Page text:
The Best Salt Water Fishing Lure

The Best Salt Water Fishing Lure
If you could only have one lure to fish with in any situation, which would it be? When you consider color and size, the choices are virtually unlimited. If you were stranded on a desert island with just one lure, you would need that lure to be durable, reusable, and most importantly, you'd need a lure that catches fish. The best saltwater fishing lure also must also be far-reaching. If you can't get your lure to where the fish are swimming, it doesn't matter how effective it is.

Popper Perhaps?

While poppers are exciting to fish with, they are not particularly effective fish catchers. Sure it's exciting to watch surface feeding fish crash your plug, but they probably miss it half the time. On top of that, there are many species of fish that never feed on the surface. Your popper would be useless for them.

Select a Swimmer?

Swimming plugs catch more fish than poppers, but they only cover the middle of the water column, leaving out the bottom, where 90 percent of the fish spend 90 percent of their lives. Another limiting factor for swimming plugs is their limited casting range. The same lip that gives them their fish attracting swimming motion, makes them awkward in the air. The lip catches the wind when you cast, and most swimming plugs cartwheel, falling far short of their intended landing zone.

Soft Plastic Perchance?

Soft plastic lures catch fish like crazy, but catch one fish with sharp teeth and your soft plastic lure is finished. The best fishing lure has to be more durable than that. Another negative is their limited casting distance. Too light to cast for distance, you would have many days without fish while you wait for them to come into casting range.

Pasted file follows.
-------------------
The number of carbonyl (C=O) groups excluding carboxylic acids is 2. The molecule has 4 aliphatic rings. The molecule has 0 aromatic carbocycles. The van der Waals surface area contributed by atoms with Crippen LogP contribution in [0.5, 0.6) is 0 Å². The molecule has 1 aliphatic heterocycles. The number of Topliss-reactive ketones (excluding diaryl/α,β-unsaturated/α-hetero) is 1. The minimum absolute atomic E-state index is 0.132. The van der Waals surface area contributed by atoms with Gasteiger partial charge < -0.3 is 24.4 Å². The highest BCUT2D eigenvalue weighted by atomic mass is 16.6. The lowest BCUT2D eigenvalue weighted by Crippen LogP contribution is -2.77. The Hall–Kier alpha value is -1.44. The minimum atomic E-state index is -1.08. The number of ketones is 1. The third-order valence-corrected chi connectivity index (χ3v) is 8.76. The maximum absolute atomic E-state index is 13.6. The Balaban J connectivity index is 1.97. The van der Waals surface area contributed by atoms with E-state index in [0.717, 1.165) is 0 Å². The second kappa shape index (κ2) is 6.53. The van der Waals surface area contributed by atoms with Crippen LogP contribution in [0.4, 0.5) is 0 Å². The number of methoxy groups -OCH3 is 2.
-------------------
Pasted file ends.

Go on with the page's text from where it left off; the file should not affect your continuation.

Bet on a Bucktail

Bucktails are hands-down the best all around lure for saltwater fishing. They can be retrieved quickly to stay near the surface, or bounced along the bottom where the fish are. Bucktails are durable, and can be used over and over. The United States Navy includes a bucktail in the survival kits issued to sailors. Specifically, a white, one-ounce bucktail jig can catch fish day and night, on the surface, on the bottom or anywhere in between.

Article Written By Stephen Byrne

Stephen Byrne is a freelance writer with published articles in "Nor'East Saltwater," "Sportfishing" magazine, "Pacific Coast Sportfishing" and "Salt Water Sportsman." As a fishing charter captain, he was also interviewed for a feature in "Field and Stream." Byrne studied environmental science at the State University of New York at Delhi.

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